A public opinion poll conducted by Angus Reid Strategies in June 2008 found widespread approval (64 per cent) for Parliament’s initial vote directing the minority Harper government to immediately stop deporting Iraq War resisters and create a program to facilitate the resisters’ requests for permanent resident status.

9.15.2009

in which i survive my first day of school

Well, I did it, and lived to tell the tale.

The good news is it was easy, a little fun, and mostly no big deal.

More good news is I met Lisa, the wmtc reader who is in the same program. She picked me out immediately, and we sat next to each other for the introductory lecture. We had fun! Turns out she's a lot closer to my age than I realized. This is fun, too.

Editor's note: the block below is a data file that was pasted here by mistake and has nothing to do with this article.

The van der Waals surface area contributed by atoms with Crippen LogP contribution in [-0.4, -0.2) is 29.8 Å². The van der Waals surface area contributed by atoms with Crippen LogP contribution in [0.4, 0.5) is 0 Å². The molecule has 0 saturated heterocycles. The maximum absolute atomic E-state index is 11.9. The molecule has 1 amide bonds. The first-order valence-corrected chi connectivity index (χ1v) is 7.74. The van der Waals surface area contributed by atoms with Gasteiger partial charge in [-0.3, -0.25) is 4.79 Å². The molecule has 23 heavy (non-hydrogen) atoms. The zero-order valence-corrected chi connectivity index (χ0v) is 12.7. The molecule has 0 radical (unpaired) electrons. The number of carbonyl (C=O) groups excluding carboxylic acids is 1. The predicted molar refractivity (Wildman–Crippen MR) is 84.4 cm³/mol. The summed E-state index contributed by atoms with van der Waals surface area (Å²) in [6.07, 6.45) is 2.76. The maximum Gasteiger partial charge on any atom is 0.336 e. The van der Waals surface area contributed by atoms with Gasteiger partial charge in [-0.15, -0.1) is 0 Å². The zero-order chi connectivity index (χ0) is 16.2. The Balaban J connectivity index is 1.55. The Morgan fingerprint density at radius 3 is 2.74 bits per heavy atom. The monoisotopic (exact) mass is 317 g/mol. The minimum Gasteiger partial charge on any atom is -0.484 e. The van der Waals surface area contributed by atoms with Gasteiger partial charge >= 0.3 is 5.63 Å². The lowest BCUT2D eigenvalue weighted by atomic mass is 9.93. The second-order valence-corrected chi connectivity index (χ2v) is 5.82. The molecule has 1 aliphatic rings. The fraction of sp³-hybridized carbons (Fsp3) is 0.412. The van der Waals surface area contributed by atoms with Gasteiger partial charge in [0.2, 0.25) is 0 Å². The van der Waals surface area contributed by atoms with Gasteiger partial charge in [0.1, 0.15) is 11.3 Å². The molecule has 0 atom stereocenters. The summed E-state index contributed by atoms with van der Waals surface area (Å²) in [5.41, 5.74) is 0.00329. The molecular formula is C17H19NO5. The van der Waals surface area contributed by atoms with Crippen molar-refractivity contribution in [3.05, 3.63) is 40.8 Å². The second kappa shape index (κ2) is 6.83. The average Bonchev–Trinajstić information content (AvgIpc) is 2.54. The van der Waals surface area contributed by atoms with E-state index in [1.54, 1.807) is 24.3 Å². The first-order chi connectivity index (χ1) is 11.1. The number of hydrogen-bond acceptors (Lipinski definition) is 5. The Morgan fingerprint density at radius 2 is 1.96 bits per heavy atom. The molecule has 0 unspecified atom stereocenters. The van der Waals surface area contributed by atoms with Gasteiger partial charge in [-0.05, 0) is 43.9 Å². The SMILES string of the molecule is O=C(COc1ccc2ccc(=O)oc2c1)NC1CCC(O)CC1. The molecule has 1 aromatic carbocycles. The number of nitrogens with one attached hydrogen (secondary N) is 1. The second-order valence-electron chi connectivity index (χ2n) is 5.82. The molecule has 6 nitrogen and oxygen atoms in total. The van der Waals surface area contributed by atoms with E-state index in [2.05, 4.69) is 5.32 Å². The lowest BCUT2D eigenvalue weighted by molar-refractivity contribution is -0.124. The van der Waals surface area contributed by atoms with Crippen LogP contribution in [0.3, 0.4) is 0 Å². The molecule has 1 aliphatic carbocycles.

The bad news is that as soon as I got into Toronto, I took three steps, and my ankle turned again. It was not nearly as severe as last week in Santa Fe, but bad enough that I had to lean against a building to keep from falling. You can imagine my delight!

After a few minutes I was able to walk, and continued walking through the day, including way more stairs than I wanted. (There must be an accessible entrance to the Faculty of Information building. I will ask.) I was worried about it all day. Allan met me for dinner, and by the time we got home, I was in pain. I spent the rest of the night doing the elevation-and-ice thing.

I'm sure it's time to see a doctor about my ankle. But I know that probably means a long round of appointments - initial visit, MRI, MRI results, probably physio - and I'm loathe to wade in. Maybe the wait for MRIs is a good thing after all. (USians: yes, we do wait for certain high-demand procedures. But we do get them eventually. And they're free.)